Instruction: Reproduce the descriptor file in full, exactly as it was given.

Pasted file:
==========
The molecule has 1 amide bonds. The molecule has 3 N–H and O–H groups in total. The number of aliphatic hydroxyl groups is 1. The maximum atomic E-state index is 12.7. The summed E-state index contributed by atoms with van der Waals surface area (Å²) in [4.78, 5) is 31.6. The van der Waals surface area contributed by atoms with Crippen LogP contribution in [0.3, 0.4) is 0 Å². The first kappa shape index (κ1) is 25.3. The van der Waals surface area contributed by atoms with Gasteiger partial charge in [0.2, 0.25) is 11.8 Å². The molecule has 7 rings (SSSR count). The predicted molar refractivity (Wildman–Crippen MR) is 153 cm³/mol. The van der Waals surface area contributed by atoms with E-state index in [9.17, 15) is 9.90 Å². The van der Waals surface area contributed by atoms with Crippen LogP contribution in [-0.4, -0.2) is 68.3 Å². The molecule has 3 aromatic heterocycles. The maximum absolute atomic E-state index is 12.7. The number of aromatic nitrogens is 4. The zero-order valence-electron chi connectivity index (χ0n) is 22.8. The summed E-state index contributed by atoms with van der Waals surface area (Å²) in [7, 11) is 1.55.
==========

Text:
The molecule has 1 amide bonds. The molecule has 3 N–H and O–H groups in total. The number of aliphatic hydroxyl groups is 1. The maximum atomic E-state index is 12.7. The summed E-state index contributed by atoms with van der Waals surface area (Å²) in [4.78, 5) is 31.6. The van der Waals surface area contributed by atoms with Crippen LogP contribution in [0.3, 0.4) is 0 Å². The first kappa shape index (κ1) is 25.3. The van der Waals surface area contributed by atoms with Gasteiger partial charge in [0.2, 0.25) is 11.8 Å². The molecule has 7 rings (SSSR count). The predicted molar refractivity (Wildman–Crippen MR) is 153 cm³/mol. The van der Waals surface area contributed by atoms with E-state index in [9.17, 15) is 9.90 Å². The van der Waals surface area contributed by atoms with Crippen LogP contribution in [-0.4, -0.2) is 68.3 Å². The molecule has 3 aromatic heterocycles. The maximum absolute atomic E-state index is 12.7. The number of aromatic nitrogens is 4. The zero-order valence-electron chi connectivity index (χ0n) is 22.8. The summed E-state index contributed by atoms with van der Waals surface area (Å²) in [7, 11) is 1.55.